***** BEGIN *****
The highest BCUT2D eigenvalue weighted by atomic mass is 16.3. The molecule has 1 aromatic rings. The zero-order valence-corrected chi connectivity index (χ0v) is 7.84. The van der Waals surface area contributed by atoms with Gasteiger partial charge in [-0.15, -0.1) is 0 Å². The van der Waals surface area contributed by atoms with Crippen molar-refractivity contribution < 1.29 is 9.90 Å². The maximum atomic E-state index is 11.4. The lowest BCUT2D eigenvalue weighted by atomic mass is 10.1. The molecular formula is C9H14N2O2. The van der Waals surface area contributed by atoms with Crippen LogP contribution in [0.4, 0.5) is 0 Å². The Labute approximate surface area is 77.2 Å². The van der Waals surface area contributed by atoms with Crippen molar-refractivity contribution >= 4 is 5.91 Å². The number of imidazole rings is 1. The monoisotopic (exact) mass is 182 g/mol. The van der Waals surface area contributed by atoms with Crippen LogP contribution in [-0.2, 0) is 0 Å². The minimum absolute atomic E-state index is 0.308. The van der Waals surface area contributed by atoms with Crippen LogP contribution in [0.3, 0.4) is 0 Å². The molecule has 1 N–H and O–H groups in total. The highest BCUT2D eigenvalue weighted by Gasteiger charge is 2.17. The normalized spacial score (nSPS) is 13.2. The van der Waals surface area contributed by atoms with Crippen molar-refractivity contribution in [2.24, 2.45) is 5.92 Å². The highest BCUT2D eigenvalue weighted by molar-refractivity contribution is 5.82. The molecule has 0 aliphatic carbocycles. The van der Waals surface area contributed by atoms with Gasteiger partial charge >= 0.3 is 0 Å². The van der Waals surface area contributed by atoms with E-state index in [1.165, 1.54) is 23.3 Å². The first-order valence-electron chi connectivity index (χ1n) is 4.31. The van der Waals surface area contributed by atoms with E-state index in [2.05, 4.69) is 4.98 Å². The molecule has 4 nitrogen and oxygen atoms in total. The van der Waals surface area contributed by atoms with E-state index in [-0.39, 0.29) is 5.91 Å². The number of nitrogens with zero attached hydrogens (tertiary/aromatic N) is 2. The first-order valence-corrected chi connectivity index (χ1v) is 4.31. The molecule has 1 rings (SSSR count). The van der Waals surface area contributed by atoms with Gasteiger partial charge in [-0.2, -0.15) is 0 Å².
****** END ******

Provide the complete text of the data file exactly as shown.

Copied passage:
The highest BCUT2D eigenvalue weighted by atomic mass is 16.3. The molecule has 1 aromatic rings. The zero-order valence-corrected chi connectivity index (χ0v) is 7.84. The van der Waals surface area contributed by atoms with Gasteiger partial charge in [-0.15, -0.1) is 0 Å². The van der Waals surface area contributed by atoms with Crippen molar-refractivity contribution < 1.29 is 9.90 Å². The maximum atomic E-state index is 11.4. The lowest BCUT2D eigenvalue weighted by atomic mass is 10.1. The molecular formula is C9H14N2O2. The van der Waals surface area contributed by atoms with Crippen LogP contribution in [0.4, 0.5) is 0 Å². The Labute approximate surface area is 77.2 Å². The van der Waals surface area contributed by atoms with Crippen molar-refractivity contribution >= 4 is 5.91 Å². The number of imidazole rings is 1. The monoisotopic (exact) mass is 182 g/mol. The van der Waals surface area contributed by atoms with Crippen LogP contribution in [-0.2, 0) is 0 Å². The minimum absolute atomic E-state index is 0.308. The van der Waals surface area contributed by atoms with Crippen LogP contribution in [0.3, 0.4) is 0 Å². The molecule has 1 N–H and O–H groups in total. The highest BCUT2D eigenvalue weighted by Gasteiger charge is 2.17. The normalized spacial score (nSPS) is 13.2. The van der Waals surface area contributed by atoms with Crippen molar-refractivity contribution in [2.24, 2.45) is 5.92 Å². The highest BCUT2D eigenvalue weighted by molar-refractivity contribution is 5.82. The molecule has 0 aliphatic carbocycles. The van der Waals surface area contributed by atoms with Gasteiger partial charge >= 0.3 is 0 Å². The van der Waals surface area contributed by atoms with E-state index in [1.165, 1.54) is 23.3 Å². The first-order valence-electron chi connectivity index (χ1n) is 4.31. The van der Waals surface area contributed by atoms with E-state index in [2.05, 4.69) is 4.98 Å². The molecule has 4 nitrogen and oxygen atoms in total. The van der Waals surface area contributed by atoms with E-state index in [-0.39, 0.29) is 5.91 Å². The number of nitrogens with zero attached hydrogens (tertiary/aromatic N) is 2. The first-order valence-corrected chi connectivity index (χ1v) is 4.31. The molecule has 1 rings (SSSR count). The van der Waals surface area contributed by atoms with Gasteiger partial charge in [-0.2, -0.15) is 0 Å².